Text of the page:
View details for DOI 10.7554/eLife.27167
View details for Web of Science ID 000409363600001
View details for PubMedID 28826486
View details for PubMedCentralID PMC5580887
Genomic investigations of evolutionary dynamics and epistasis in microbial evolution experiments
CURRENT OPINION IN GENETICS & DEVELOPMENT
2015; 35: 33–39
Microbial evolution experiments enable us to watch adaptation in real time, and to quantify the repeatability and predictability of evolution by comparing identical replicate populations. Further, we can resurrect ancestral types to examine changes over evolutionary time. Until recently, experimental evolution has been limited to measuring phenotypic changes, or to tracking a few genetic markers over time. However, recent advances in sequencing technology now make it possible to extensively sequence clones or whole-population samples from microbial evolution experiments. Here, we review recent work exploiting these techniques to understand the genomic basis of evolutionary change in experimental systems. We first focus on studies that analyze the dynamics of genome evolution in microbial systems. We then survey work that uses observations of sequence evolution to infer aspects of the underlying fitness landscape, concentrating on the epistatic interactions between mutations and the constraints these interactions impose on adaptation.
View details for DOI 10.1016/j.gde.2015.08.008
View details for Web of Science ID 000366900600006
View details for PubMedID 26370471
View details for PubMedCentralID PMC4710057
Fate of a mutation in a fluctuating environment
PROCEEDINGS OF THE NATIONAL ACADEMY OF SCIENCES OF THE UNITED STATES OF AMERICA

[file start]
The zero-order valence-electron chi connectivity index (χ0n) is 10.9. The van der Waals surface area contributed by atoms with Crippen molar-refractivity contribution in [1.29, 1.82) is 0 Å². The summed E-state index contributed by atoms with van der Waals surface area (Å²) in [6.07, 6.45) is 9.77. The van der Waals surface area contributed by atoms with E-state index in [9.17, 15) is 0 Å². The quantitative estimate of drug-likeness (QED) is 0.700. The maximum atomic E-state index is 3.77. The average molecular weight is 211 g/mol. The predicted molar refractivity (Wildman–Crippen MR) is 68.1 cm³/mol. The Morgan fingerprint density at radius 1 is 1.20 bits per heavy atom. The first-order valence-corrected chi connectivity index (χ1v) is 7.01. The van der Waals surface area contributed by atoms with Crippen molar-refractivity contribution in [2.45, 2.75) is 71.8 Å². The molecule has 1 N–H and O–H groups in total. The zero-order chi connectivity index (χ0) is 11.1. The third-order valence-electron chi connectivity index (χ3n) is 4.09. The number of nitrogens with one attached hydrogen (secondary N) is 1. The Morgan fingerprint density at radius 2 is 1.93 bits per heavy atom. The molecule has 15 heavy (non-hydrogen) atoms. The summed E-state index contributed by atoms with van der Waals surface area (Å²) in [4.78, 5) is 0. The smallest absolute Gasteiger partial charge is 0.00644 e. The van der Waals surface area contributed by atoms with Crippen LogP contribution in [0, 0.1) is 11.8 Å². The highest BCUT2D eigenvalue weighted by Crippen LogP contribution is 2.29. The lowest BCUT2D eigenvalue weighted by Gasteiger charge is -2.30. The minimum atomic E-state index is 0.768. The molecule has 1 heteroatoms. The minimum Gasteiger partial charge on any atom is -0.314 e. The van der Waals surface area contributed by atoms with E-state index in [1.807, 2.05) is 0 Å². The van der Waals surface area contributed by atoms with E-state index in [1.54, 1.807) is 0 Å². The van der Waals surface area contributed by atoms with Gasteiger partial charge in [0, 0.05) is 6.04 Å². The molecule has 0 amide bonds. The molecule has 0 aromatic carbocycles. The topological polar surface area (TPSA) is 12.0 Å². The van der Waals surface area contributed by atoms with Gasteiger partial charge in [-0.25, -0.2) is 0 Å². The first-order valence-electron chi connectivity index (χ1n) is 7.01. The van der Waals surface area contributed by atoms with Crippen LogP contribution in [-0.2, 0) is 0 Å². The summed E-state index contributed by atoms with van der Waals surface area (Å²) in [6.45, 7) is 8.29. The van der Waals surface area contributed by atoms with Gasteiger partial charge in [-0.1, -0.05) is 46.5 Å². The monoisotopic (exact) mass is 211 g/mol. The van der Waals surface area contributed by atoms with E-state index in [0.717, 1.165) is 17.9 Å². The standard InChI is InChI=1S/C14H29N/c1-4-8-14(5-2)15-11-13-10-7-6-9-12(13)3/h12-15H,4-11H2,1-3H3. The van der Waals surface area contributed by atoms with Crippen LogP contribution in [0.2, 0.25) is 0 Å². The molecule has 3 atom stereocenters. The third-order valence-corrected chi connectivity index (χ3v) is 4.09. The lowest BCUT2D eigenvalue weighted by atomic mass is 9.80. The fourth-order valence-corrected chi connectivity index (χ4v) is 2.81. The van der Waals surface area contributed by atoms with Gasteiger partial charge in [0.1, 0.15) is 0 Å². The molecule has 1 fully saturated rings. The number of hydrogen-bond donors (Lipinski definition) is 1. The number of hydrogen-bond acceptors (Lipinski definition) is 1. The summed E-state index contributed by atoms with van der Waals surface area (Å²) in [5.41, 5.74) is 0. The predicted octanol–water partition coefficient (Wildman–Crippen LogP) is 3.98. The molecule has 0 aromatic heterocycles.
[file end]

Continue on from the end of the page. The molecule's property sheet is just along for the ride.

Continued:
2015; 112 (36): E5021–E5028
Natural environments are never truly constant, but the evolutionary implications of temporally varying selection pressures remain poorly understood. Here we investigate how the fate of a new mutation in a fluctuating environment depends on the dynamics of environmental variation and on the selective pressures in each condition. We find that even when a mutation experiences many environmental epochs before fixing or going extinct, its fate is not necessarily determined by its time-averaged selective effect. Instead, environmental variability reduces the efficiency of selection across a broad parameter regime, rendering selection unable to distinguish between mutations that are substantially beneficial and substantially deleterious on average. Temporal fluctuations can also dramatically increase fixation probabilities, often making the details of these fluctuations more important than the average selection pressures acting on each new mutation. For example, mutations that result in a trade-off between conditions but are strongly deleterious on average can nevertheless be more likely to fix than mutations that are always neutral or beneficial. These effects can have important implications for patterns of molecular evolution in variable environments, and they suggest that it may often be difficult for populations to maintain specialist traits, even when their loss leads to a decline in time-averaged fitness.
View details for DOI 10.1073/pnas.1505406112
View details for Web of Science ID 000360994900009
View details for PubMedID 26305937
View details for PubMedCentralID PMC4568713
Global epistasis makes adaptation predictable despite sequence-level stochasticity
2014; 344 (6191): 1519–22